Out of the nine girls in her famous tractor brigade, five are Greek.
“Nei kuricha,” one of them says. That’s Greek for “nine girls.”
“There are Hellenic Greeks,” Pasha specifies, “but Vera Mikhailovna here is a Tatar-Greek, and we generally speak Tatar Greek.”
And truly, if they’re talking about private, unofficial matters, they quickly begin to speak Tatar.
Ancient Greece has come to the Soviet Five-Year Plan!
How many centuries has mankind been amazed by the statues of beautiful white heroines, brave young men and commanders it has dug from the earth. One glance at them makes for the legend of mankind’s beautiful springtime.
Verses traced on parchment telling of battles and exploits, of friendship and hatred, of voyages and wars, fly across the centuries from that age to ours. A magnificent era, which to this day is a lesson to man.
But take a look here! A volcanic eruption has wrenched the earth, and these Greeks emerged from the black soil of the Ukraine, unearthed from the coal dust and factory grime of the Donbass mining region. They come to us not with blind eyes of marble, but with the energetic glean of Komsomol eyes; not with the silence of stony lips, but with the piercing melody of a ditty; not with the smooth gesture of a petrified hand, but with the firm grip of a skillful fist clenching the wheel of a tractor, a manager’s pencil, the shoulder of a Komsomol dance partner; not in the pampered nakedness of a goddess begotten by the foam of warm seas, but in the buttoned jacket of a proletarian girl who knows the discipline and joy of work, the joy of someone who has worked a twenty-hour shift on a frozen iron tractor seat, and strolls away in her thick cotton work-pants, hands in pockets not because of the cold, but to hold the pants up, and there and then breaks into a dance–a dance not just to warm up, but to show the happiness of work successfully completed, show it proudly to friends, neighbors, the field, the motherland, the world. The language of singing and dancing.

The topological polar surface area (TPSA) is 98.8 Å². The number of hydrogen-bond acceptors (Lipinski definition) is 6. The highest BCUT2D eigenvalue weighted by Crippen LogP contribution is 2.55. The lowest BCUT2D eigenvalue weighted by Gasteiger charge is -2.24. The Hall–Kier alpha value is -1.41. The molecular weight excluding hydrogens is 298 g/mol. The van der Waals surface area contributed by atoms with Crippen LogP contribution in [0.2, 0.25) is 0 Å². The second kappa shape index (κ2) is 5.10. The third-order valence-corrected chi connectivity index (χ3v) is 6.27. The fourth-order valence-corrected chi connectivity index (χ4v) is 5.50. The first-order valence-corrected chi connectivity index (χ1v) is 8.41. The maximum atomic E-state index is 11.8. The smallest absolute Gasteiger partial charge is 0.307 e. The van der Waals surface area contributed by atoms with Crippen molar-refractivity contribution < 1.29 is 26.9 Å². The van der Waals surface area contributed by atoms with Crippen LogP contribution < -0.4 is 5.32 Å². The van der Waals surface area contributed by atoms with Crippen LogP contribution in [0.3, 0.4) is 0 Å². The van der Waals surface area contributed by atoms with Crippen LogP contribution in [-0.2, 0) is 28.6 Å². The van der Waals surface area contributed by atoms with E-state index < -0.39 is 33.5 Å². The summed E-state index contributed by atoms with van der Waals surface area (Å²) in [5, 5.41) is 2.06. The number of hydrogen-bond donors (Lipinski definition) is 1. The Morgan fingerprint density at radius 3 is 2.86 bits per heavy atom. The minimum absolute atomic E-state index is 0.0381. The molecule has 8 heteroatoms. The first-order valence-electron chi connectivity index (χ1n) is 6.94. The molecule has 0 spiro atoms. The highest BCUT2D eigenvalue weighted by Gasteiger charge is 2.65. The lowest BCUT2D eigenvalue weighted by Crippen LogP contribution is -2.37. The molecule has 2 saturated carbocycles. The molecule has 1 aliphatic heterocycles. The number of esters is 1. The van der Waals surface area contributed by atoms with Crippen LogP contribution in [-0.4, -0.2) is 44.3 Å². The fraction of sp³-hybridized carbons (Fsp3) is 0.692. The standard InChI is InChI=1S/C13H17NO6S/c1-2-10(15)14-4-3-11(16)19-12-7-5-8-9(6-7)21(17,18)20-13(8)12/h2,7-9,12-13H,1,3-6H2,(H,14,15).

In these strong, quiet girls with their beautiful, calm faces Greece has been resurrected, with its myths of people who fear no encounter with the savage monsters and phantoms. Great tales of battles, remembered through centuries, come back to life in the story of these nine girls who conquered the earth in this true springtime of mankind. These girls, of whom the oldest is twenty-two, the youngest not even sixteen.
“Besh” means five in Greek. The village of Starobesh near Stalino has that name because five Greek families moved there from the Crimea in the time of Catherine the Great, and by our day they have grown to more than a thousand households.